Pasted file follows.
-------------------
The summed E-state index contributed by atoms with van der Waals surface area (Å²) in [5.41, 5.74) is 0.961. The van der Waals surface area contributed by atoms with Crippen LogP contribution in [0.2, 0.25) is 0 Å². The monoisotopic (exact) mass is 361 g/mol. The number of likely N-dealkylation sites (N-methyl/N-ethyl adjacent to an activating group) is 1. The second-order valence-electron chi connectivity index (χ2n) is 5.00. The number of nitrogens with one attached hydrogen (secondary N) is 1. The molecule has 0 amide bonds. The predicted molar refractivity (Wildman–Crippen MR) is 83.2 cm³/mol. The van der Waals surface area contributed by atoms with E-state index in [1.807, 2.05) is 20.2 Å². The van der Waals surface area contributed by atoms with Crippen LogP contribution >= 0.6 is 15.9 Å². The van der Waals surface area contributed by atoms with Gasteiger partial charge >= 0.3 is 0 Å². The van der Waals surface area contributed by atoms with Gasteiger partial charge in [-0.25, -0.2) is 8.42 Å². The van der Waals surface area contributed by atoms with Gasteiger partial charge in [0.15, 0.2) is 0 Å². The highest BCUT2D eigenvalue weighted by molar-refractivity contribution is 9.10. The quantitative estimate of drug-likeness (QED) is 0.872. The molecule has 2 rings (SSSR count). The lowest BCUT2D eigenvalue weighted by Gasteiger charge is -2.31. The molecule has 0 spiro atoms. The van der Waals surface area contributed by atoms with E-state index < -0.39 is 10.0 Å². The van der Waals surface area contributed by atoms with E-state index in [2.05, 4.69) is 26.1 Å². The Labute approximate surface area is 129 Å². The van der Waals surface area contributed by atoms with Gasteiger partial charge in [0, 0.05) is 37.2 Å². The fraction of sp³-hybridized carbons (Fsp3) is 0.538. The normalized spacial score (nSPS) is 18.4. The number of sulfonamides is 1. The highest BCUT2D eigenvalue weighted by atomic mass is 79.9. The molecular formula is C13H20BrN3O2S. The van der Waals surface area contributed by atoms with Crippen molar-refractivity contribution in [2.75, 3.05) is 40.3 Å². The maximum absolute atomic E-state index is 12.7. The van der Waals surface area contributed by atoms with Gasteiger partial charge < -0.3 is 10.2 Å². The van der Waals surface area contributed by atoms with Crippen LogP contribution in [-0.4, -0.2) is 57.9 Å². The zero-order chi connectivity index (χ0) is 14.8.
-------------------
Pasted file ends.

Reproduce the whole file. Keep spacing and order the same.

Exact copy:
The summed E-state index contributed by atoms with van der Waals surface area (Å²) in [5.41, 5.74) is 0.961. The van der Waals surface area contributed by atoms with Crippen LogP contribution in [0.2, 0.25) is 0 Å². The monoisotopic (exact) mass is 361 g/mol. The number of likely N-dealkylation sites (N-methyl/N-ethyl adjacent to an activating group) is 1. The second-order valence-electron chi connectivity index (χ2n) is 5.00. The number of nitrogens with one attached hydrogen (secondary N) is 1. The molecule has 0 amide bonds. The predicted molar refractivity (Wildman–Crippen MR) is 83.2 cm³/mol. The van der Waals surface area contributed by atoms with E-state index in [1.807, 2.05) is 20.2 Å². The van der Waals surface area contributed by atoms with Crippen LogP contribution >= 0.6 is 15.9 Å². The van der Waals surface area contributed by atoms with Gasteiger partial charge >= 0.3 is 0 Å². The van der Waals surface area contributed by atoms with Gasteiger partial charge in [-0.25, -0.2) is 8.42 Å². The van der Waals surface area contributed by atoms with Gasteiger partial charge in [0.15, 0.2) is 0 Å². The highest BCUT2D eigenvalue weighted by molar-refractivity contribution is 9.10. The quantitative estimate of drug-likeness (QED) is 0.872. The molecule has 2 rings (SSSR count). The lowest BCUT2D eigenvalue weighted by Gasteiger charge is -2.31. The molecule has 0 spiro atoms. The van der Waals surface area contributed by atoms with E-state index < -0.39 is 10.0 Å². The van der Waals surface area contributed by atoms with E-state index in [2.05, 4.69) is 26.1 Å². The Labute approximate surface area is 129 Å². The van der Waals surface area contributed by atoms with Gasteiger partial charge in [0, 0.05) is 37.2 Å². The fraction of sp³-hybridized carbons (Fsp3) is 0.538. The normalized spacial score (nSPS) is 18.4. The number of sulfonamides is 1. The highest BCUT2D eigenvalue weighted by atomic mass is 79.9. The molecular formula is C13H20BrN3O2S. The van der Waals surface area contributed by atoms with Crippen molar-refractivity contribution in [2.75, 3.05) is 40.3 Å². The maximum absolute atomic E-state index is 12.7. The van der Waals surface area contributed by atoms with Gasteiger partial charge < -0.3 is 10.2 Å². The van der Waals surface area contributed by atoms with Crippen LogP contribution in [-0.4, -0.2) is 57.9 Å². The zero-order chi connectivity index (χ0) is 14.8.